Today we took part in The Great British Dog Walk at Arthur’s Seat in Edinburgh to help raise money for Hearing Dogs for Deaf People and thank goodness the weather was on our side. We even enjoyed a little sunshine.
I don’t think I have ever seen so many dogs in one place before, all different breeds, shapes and sizes from Pugs and Cavalier King Charles Spaniel’s to Rottweilers, Labradors and even 3 Newfoundlands (which actually look like big cuddly bears). It was amazing to meet so many lovely dogs and their equally lovely owners.
Dixie was in doggy paradise. So many chums to sniff and play with. She was super excited. So much so, I think my arm nearly came out of its socket (note to self: look up puppy lead training). She even managed to pull me right over at one point and I landed right in the mud, much to the amusement of my husband and daughter (Iain and Elodie).
The walk was divided into two groups, a gentle 5k walk or an 8k walk going over rockier and steeper terrain. We chose the gentle walk as Dixie is still a puppy and we didn’t want to push her too hard.
She loved every single minute of it and so did we.
View all our photos from the day
Hearing Dogs for Deaf People – Creating Life Changing Partnerships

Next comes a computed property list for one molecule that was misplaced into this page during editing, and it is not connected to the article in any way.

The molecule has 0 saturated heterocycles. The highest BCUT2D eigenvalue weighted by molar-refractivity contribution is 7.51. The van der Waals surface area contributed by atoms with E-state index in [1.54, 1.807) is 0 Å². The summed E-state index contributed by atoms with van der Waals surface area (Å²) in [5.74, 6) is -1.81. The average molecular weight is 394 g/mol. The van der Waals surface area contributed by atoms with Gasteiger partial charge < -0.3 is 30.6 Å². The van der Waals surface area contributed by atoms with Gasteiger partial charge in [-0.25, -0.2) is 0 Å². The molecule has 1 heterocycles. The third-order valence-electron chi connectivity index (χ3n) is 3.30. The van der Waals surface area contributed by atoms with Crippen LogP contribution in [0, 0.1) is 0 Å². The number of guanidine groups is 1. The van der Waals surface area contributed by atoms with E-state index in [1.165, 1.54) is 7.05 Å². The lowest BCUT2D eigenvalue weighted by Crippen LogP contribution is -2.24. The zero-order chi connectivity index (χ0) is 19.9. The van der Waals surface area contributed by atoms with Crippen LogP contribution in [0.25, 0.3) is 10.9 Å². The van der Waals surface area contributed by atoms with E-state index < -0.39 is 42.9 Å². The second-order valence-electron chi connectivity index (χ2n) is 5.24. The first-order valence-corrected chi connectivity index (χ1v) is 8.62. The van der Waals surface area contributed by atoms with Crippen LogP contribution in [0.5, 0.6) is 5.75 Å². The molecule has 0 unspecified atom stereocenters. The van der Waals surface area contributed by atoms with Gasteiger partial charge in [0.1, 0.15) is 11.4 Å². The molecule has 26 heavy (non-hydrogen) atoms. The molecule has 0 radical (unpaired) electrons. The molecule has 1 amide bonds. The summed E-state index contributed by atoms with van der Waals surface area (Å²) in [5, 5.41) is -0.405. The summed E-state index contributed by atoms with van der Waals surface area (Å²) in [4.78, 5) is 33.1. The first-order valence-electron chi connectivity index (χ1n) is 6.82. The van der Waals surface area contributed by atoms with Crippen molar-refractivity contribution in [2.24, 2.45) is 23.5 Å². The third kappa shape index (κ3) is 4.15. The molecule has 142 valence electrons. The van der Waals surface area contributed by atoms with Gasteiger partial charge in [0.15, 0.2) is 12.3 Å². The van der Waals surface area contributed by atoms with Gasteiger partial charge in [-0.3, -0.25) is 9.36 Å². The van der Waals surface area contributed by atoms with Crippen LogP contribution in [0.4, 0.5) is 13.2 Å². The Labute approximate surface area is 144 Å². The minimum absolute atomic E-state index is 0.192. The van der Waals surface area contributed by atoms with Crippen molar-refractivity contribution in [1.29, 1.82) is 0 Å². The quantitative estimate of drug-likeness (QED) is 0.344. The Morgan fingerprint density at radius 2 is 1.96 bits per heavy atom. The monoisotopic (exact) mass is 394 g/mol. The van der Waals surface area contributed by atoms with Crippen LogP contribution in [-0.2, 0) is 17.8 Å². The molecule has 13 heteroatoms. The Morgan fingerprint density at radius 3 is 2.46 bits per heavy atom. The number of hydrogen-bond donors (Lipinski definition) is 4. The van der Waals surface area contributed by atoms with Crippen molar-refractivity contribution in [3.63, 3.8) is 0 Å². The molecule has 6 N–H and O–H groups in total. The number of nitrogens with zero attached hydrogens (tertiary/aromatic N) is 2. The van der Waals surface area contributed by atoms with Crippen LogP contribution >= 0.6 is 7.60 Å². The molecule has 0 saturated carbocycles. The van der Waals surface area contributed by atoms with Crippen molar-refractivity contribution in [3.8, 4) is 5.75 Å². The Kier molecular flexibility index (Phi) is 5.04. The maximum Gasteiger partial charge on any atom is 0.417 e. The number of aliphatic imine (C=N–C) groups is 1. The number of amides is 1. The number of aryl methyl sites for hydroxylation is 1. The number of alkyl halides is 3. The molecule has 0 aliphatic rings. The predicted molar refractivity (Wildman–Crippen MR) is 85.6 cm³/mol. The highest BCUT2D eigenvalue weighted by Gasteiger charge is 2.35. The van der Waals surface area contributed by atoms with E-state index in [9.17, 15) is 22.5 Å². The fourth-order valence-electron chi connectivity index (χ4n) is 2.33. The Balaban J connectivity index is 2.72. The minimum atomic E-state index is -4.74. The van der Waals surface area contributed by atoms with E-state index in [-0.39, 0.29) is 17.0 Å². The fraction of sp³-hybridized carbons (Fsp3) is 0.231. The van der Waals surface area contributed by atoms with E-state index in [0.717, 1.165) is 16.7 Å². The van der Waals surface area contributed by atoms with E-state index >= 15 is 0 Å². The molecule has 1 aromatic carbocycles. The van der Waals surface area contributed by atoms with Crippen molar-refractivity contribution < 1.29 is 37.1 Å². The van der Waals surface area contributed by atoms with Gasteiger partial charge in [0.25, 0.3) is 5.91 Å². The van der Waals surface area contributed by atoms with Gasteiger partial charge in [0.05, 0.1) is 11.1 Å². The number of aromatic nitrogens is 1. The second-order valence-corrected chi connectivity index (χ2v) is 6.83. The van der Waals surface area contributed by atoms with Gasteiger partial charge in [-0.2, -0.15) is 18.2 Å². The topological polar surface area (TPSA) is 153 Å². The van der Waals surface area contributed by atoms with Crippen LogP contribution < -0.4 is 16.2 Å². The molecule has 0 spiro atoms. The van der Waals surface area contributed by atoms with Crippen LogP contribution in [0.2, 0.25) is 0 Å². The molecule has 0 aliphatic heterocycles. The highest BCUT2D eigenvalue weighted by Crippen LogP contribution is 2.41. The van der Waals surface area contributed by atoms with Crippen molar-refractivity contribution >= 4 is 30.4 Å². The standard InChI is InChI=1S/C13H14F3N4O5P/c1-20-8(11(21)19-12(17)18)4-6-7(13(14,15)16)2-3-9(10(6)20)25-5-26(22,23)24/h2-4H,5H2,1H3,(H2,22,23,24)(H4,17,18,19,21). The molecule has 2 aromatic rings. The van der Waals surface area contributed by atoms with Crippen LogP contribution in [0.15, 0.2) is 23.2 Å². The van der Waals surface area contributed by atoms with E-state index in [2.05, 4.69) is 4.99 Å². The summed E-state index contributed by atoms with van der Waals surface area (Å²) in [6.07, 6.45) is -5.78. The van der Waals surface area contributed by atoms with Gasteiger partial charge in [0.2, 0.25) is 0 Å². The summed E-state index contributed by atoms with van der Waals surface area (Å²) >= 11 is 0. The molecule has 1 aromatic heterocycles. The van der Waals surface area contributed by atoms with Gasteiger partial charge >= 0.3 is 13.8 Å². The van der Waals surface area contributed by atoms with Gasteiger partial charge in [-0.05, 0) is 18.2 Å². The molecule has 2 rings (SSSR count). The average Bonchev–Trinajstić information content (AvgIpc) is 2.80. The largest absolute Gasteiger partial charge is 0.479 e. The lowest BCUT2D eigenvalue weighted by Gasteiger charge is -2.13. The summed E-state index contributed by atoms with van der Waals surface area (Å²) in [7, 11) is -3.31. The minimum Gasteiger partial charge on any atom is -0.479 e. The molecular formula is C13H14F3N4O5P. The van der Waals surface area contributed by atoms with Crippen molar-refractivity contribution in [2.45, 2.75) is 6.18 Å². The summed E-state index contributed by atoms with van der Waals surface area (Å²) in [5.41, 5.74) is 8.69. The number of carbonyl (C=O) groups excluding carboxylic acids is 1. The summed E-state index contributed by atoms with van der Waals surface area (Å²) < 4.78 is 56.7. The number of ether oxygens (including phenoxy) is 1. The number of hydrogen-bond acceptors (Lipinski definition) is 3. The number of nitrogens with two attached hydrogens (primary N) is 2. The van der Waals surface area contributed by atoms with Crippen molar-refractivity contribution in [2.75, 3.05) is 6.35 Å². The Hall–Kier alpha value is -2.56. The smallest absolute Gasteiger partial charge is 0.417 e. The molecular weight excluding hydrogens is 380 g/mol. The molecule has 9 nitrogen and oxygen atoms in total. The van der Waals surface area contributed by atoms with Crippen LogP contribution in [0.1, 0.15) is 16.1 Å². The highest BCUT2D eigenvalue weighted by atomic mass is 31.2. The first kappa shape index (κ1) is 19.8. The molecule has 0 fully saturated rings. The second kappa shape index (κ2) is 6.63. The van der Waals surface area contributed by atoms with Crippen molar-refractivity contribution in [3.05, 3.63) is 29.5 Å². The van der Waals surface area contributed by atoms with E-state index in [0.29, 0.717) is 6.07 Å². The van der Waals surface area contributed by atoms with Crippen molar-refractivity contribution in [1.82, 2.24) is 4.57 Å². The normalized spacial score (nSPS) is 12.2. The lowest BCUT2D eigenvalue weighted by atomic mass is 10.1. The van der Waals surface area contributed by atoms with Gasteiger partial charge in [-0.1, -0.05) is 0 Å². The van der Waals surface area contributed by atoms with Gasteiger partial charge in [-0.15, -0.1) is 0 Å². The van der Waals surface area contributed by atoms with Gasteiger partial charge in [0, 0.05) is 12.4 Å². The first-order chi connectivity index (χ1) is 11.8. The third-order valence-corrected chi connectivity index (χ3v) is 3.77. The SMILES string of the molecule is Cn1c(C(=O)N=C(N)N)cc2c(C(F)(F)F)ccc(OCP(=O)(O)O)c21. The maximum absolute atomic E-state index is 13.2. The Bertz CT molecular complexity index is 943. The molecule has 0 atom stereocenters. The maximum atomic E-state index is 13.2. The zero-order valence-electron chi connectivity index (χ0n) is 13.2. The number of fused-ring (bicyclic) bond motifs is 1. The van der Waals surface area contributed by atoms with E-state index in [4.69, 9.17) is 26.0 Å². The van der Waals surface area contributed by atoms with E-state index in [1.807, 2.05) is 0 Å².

11.5 million people suffer from some degree of hearing loss in the UK. Last year alone Hearing Dogs for Deaf People trained 140 dogs and since the charity began in 1982 they have created 2091 partnerships.
Hearing dogs are highly trained to help a deaf person recognise danger signals and everyday sounds that we take for granted such as alarms and the doorbell. Being deaf can be very isolating, causing stress and anxiety. Hearing dogs provide companionship and help build confidence and a sense of independence.
Their help is vital and they do not receive any funding from the government. They rely solely on donations from companies, individuals and organisations.
How You Can Help
There are loads of ways you can help! Sponsor a puppy , make a donation, volunteer to become a puppy socialiser, volunteer at a training centre or simply just help spread the word. Details can be found on their website www.hearingdogs.org.uk.